Contrary to what some liberals seem to believe, there is nothing unreasonable about border control. Determining who gets to enter your country’s territory, and who gets turned away, is one of the principal defining characteristics of a modern nation-state. Just you try to sneak into Latvia or Liberia without permission and see what happens. You can probably make it into Libya, but that’s because it’s a failed state.

After you catch illegal immigrants the question is, how do you deal with them?

Some countries, like Iran, deport unauthorized persons immediately, no due process. That’s what Trump wants to do.

Others treat them like criminals. Illegal immigrants caught in Italy face a hefty cash fine and up to six months in prison.

The United States falls in between. Applicants for political asylum are theoretically entitled to a hearing before an immigration court. Economic migrants receive no due process. Both classes face lengthy detentions before removal.

Lengthy detention is the key to Nora’s question.

So who benefits?

The answer is: America’s vast, secretive, politically connected, poorly regulated $5 billion private-prison industry. “As of August 2016, nearly three-quarters of the average daily immigration detainee population was held in facilities operated by private prison companies—a sharp contrast from a decade ago, when the majority were held in ICE-contracted bedspace in local jails and state prisons,” writes Livia Luan of the Migration Policy Institute.

Crime rates have been falling for years. So prison populations have been declining too. Adding to the down trend has been a rare area of bipartisan agreement in Congress; Democrats and Republicans agree that we need criminal justice reform centered around shorter sentences.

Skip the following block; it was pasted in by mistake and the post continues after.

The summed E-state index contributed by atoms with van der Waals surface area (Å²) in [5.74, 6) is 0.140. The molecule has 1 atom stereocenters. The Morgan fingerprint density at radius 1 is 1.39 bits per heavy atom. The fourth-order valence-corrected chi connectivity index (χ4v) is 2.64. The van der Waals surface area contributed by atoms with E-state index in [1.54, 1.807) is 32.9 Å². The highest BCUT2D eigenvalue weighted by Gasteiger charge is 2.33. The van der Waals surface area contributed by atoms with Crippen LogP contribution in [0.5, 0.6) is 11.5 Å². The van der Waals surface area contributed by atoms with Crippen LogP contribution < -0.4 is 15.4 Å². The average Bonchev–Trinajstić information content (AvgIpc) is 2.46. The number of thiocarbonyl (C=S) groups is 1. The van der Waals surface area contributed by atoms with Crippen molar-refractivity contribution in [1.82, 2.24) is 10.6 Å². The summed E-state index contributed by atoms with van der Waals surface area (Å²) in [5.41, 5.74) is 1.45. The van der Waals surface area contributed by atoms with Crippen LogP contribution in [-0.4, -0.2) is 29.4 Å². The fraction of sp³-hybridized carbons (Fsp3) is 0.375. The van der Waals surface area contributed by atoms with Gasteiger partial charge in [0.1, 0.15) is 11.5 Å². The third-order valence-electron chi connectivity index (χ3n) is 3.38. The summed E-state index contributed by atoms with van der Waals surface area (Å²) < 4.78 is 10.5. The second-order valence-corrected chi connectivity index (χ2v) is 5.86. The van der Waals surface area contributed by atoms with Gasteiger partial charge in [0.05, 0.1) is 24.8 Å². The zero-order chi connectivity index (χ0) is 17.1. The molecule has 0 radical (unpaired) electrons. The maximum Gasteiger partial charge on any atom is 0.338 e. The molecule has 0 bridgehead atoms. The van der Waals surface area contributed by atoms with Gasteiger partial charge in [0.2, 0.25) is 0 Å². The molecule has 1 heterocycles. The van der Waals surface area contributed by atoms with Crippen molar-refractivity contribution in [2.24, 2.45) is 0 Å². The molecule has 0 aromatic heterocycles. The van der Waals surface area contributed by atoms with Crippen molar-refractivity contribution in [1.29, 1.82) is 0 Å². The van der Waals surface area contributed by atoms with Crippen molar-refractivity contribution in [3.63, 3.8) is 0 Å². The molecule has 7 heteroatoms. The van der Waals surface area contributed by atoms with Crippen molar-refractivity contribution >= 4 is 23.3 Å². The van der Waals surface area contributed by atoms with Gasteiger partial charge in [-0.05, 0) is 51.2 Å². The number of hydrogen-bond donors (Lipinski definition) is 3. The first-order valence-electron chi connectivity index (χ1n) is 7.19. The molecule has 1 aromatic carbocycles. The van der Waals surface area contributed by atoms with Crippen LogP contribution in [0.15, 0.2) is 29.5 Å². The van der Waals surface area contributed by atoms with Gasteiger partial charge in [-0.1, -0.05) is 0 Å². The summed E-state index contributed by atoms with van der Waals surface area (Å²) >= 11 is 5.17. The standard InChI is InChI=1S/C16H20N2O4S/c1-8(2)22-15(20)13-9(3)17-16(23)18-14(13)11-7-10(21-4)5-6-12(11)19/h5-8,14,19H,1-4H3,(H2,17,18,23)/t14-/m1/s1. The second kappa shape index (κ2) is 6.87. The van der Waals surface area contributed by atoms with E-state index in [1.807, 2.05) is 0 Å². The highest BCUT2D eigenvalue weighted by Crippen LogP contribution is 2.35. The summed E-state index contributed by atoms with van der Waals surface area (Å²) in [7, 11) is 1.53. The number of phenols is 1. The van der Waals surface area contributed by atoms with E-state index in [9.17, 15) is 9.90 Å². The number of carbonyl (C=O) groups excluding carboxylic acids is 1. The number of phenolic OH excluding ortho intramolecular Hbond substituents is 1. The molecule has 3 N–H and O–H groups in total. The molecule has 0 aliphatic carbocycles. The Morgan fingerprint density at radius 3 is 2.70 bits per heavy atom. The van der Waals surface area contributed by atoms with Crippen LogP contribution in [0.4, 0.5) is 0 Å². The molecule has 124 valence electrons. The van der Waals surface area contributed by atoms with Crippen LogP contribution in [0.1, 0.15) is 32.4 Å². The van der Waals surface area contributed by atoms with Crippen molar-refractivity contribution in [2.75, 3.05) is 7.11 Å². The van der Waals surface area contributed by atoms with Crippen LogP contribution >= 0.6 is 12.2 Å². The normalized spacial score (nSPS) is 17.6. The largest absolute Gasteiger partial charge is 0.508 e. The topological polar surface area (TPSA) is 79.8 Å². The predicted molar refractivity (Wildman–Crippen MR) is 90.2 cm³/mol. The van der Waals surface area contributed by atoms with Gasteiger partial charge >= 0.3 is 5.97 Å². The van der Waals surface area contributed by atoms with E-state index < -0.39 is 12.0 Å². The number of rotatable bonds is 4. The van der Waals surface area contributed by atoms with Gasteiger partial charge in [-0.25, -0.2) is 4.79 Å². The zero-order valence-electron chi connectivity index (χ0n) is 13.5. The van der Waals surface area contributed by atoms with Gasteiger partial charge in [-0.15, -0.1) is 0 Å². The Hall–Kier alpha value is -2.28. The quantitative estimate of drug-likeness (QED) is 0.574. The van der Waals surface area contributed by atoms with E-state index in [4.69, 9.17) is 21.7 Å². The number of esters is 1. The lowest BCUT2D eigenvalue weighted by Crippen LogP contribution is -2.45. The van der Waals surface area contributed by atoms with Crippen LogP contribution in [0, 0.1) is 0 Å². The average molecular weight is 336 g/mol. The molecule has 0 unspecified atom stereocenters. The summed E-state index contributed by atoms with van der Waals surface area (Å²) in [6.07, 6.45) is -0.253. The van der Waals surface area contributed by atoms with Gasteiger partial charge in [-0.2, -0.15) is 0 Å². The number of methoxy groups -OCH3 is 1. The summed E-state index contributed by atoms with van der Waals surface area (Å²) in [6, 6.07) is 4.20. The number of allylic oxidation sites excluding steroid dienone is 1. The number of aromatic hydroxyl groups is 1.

Originally sold as an innovative market-based solution to alleviate overcrowding in government-run prisons and jails for criminals, the private prison sector had been facing hard times before Trump came along. Private institutions were sitting empty. Until two years ago, private prisons had been scheduled to be phased out entirely by the federal sentencing system.

Trump made private prisons great again.

According to the UK Independent ICE arrests during Trump’s first nine months in office increased 43% over a year earlier. “Many of those immigrants are funnelled into a multibillion dollar private prison system, where between 31,000 and 41,000 detainees are held each night. In many cases, those private prison corporations — led by the behemoths GeoGroup and CoreCivic, formerly Corrections Corporation of America — have contracts with the federal government guaranteeing their beds will be filled, or that they will receive payment regardless of whether they have a full house on any given night.”

With profits guaranteed by pro-business government contracts, Wall Street is bullish on prisons for profit. “The Trump administration’s tough-on-immigration policies are unlikely to fade anytime soon, meaning investors should expect continued strict enforcement, more arrests by ICE and the need to accommodate a growing number of arrested individuals,” an analyst advised investors.

That’s likely to continue. In a classic example of the revolving door between government and private industry, the CEO of GEO is Daniel Ragsdale, who left his post as #2 at ICE in May 2017. Talk about swampy: ICE is extremely cozy with for-profit prisons.

When your customer base is as disenfranchised, unpopular and defenseless as convicts and undocumented workers, it’s tempting to cut corners on costs for their care. Reports of abuse and neglect are even more widespread in the private prison sector than in traditional government-run lockups. “The conditions inside were very bad. The facilities were old. The guards were poorly trained. If you got sick all they would just give you Tylenol and tell you to get back to your cell,” said Adrian Hernandez Garay, who served 35 months for illegal immigration at the Big Spring Correctional Institution, a Texas facility run by the private corporation GEO. He told Vice he was fed rice and beans seven days a week. He described Big Spring as “far worse” than other prisons where he was held.

Even if you think illegal immigrants are criminals who should be tossed out on their ears, you ought to be highly suspicious of the private prison industry. After all, they don’t want illegals deported. They want them housed indefinitely in their sketchy facilities. And you’re paying the bill.

(Ted Rall (Twitter: @tedrall), the political cartoonist, columnist and graphic novelist, is the author of “Francis: The People’s Pope.” You can support Ted’s independent political cartoons and columns and see his work first by sponsoring his work on Patreon.)